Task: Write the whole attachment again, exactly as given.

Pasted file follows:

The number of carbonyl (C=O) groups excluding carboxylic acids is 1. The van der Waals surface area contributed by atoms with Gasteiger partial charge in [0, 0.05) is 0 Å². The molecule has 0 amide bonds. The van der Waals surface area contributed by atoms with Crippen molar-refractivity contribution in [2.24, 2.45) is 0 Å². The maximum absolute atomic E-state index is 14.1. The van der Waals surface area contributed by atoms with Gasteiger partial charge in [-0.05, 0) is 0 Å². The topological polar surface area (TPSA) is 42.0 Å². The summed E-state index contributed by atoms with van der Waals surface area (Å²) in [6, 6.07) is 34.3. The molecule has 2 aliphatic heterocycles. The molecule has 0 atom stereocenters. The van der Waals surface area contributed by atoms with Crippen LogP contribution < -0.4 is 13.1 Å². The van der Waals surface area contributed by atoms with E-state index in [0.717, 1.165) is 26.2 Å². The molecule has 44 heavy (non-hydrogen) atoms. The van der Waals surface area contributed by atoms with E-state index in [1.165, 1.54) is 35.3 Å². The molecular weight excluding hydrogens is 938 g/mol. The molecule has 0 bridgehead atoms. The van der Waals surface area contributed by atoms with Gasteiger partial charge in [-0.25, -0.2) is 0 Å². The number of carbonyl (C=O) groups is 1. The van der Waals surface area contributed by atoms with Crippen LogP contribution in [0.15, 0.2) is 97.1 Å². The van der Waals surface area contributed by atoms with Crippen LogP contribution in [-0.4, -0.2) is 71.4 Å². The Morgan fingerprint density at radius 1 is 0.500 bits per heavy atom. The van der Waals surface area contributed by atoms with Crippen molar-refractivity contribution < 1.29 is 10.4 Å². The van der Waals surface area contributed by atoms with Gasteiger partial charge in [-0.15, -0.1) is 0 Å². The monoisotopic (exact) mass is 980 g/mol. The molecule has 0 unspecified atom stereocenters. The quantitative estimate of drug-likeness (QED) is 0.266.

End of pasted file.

The number of carbonyl (C=O) groups excluding carboxylic acids is 1. The van der Waals surface area contributed by atoms with Gasteiger partial charge in [0, 0.05) is 0 Å². The molecule has 0 amide bonds. The van der Waals surface area contributed by atoms with Crippen molar-refractivity contribution in [2.24, 2.45) is 0 Å². The maximum absolute atomic E-state index is 14.1. The van der Waals surface area contributed by atoms with Gasteiger partial charge in [-0.05, 0) is 0 Å². The topological polar surface area (TPSA) is 42.0 Å². The summed E-state index contributed by atoms with van der Waals surface area (Å²) in [6, 6.07) is 34.3. The molecule has 2 aliphatic heterocycles. The molecule has 0 atom stereocenters. The van der Waals surface area contributed by atoms with Crippen LogP contribution < -0.4 is 13.1 Å². The van der Waals surface area contributed by atoms with E-state index in [0.717, 1.165) is 26.2 Å². The molecule has 44 heavy (non-hydrogen) atoms. The van der Waals surface area contributed by atoms with E-state index in [1.165, 1.54) is 35.3 Å². The molecular weight excluding hydrogens is 938 g/mol. The molecule has 0 bridgehead atoms. The van der Waals surface area contributed by atoms with Gasteiger partial charge in [-0.25, -0.2) is 0 Å². The number of carbonyl (C=O) groups is 1. The van der Waals surface area contributed by atoms with Crippen LogP contribution in [0.15, 0.2) is 97.1 Å². The van der Waals surface area contributed by atoms with Crippen LogP contribution in [-0.4, -0.2) is 71.4 Å². The Morgan fingerprint density at radius 1 is 0.500 bits per heavy atom. The van der Waals surface area contributed by atoms with Crippen molar-refractivity contribution < 1.29 is 10.4 Å². The van der Waals surface area contributed by atoms with Gasteiger partial charge in [-0.15, -0.1) is 0 Å². The monoisotopic (exact) mass is 980 g/mol. The molecule has 0 unspecified atom stereocenters. The quantitative estimate of drug-likeness (QED) is 0.266.